Key Takeaway: Virginia wines have come a long way since I started seriously tasting them at the 2011 conference. The samples served at this dinner were in a league of their own.
Craig Camp and Cornerstone Cellars
Craig Camp is a longtime supporter of bloggers as well as the conference, so I don’t feel guilty attending his Cornerstone Cellars tasting, where he opens his hotel suite to participants so we can experience some of his California and Oregon wines in a very relaxing, friendly, and hospitable atmosphere. The wines are exquisite and improve every vintage. The dialogue between Craig and those of us who attend is open, honest, and educational.
Next year the conference will be held August 11-14, 2016 in Lodi, California. An outline of the conference agenda is already posted. I hope that organizers and Lodi wineries will perhaps consider freshening up the schedule a bit to include more of what Lodi has to offer.
Santa Barbara County was my third Wine Bloggers’ Conference. I attended for the first time in 2011 in Virginia, just shortly after I created Traveling Wine Chick. My second conference was 2013 in the Okanagan Valley of British Columbia with a pre-conference excursion to Lake Chelan, Washington. I am not really a rabble rouser, but more of a polite Southern Belle type (with the accent to match), so I won’t be ranting in this post. I am happy to have been able to attend this conference. Below are some of my thoughts.
Thank you so much to the Santa Barbara County Vintners’ Association, Zephyr Adventures, Vincent Group Consulting, the Marriott Santa Ynez Valley, the conference sponsors and partners, the wine producers, and everyone else who was involved in this conference. From this participant’s point of view, it appeared to go off without a hitch.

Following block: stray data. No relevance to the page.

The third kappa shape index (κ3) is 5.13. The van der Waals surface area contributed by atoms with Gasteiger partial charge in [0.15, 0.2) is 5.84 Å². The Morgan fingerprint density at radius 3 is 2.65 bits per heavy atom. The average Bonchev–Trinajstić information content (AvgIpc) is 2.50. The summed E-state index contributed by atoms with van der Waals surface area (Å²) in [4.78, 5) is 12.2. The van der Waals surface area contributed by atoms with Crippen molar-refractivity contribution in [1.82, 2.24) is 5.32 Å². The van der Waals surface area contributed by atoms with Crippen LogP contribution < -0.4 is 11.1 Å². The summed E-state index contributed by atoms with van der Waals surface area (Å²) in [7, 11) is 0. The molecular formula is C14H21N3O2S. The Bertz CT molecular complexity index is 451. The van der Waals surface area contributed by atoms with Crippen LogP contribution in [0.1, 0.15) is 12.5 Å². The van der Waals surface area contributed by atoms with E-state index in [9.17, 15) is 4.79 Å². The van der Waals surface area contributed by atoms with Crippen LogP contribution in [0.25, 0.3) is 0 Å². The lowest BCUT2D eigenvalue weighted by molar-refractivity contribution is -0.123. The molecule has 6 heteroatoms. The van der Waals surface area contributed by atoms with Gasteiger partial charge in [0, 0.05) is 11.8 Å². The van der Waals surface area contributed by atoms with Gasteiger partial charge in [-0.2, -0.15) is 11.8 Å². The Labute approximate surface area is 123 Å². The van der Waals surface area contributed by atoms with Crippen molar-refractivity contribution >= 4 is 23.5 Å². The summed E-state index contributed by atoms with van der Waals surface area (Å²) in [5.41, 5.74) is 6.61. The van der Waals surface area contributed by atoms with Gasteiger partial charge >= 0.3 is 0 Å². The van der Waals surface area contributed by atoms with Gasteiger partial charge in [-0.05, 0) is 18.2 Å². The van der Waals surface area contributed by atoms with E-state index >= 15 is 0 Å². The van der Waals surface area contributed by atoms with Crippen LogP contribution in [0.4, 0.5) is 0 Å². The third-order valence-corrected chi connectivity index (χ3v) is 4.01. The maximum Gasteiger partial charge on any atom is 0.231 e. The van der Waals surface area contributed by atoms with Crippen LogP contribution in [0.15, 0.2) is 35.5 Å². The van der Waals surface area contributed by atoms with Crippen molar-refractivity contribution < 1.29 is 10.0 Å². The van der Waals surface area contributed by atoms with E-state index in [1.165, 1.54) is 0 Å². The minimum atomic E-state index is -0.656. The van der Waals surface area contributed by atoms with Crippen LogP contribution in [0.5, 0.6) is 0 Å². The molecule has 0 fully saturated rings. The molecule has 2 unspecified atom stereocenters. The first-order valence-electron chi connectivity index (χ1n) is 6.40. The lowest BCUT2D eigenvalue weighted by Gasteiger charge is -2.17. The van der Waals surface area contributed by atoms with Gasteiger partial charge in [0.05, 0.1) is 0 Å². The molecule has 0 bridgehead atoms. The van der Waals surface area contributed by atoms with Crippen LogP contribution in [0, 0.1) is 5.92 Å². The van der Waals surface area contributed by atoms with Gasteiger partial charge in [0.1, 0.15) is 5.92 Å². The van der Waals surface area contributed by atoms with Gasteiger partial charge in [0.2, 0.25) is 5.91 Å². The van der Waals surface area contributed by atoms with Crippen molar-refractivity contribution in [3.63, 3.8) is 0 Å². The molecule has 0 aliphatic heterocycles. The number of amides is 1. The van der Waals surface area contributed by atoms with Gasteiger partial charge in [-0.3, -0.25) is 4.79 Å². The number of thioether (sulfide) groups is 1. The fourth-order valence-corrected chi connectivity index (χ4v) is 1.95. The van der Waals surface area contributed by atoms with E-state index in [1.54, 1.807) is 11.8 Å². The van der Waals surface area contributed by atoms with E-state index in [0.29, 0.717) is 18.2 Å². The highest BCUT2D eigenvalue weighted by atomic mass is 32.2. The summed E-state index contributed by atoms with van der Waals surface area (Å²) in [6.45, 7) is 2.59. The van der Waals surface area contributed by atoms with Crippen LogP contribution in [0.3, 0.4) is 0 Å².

Most Interesting Session Surprise
Wine Discovery Hosted by Jackson Family Wines – How the Pros Taste included a panel comprised of professional wine writers and reviewers Steve Heimoff, Joe Roberts, and Patrick Comiskey. At first, I was a bit star struck to be tasting a selection of wines with these guys as the helm. However, none of the panelists guessed correctly the mystery wine we tasted, which was a wonderful reminder that we are all human and that our palates can be swayed not only by taste, but by a seed of perception planted in our minds.
I was fortunate to have gotten on the bus to Sanford Winery, where we enjoyed the story and journey of Sanford, a grand tasting of Sta. Rita Hills and other Santa Barbara County wines in the cellar, and a wonderful chef-prepared dinner outside accompanied by a beautiful vineyard setting and sunset. This excursion rivaled my excursion last year which culminated at Tinhorn Creek Winery with paella. Sanford went above and beyond to give my group a wonderful lasting impression of the Sta. Rita Hills area of Santa Barbara County and their wines.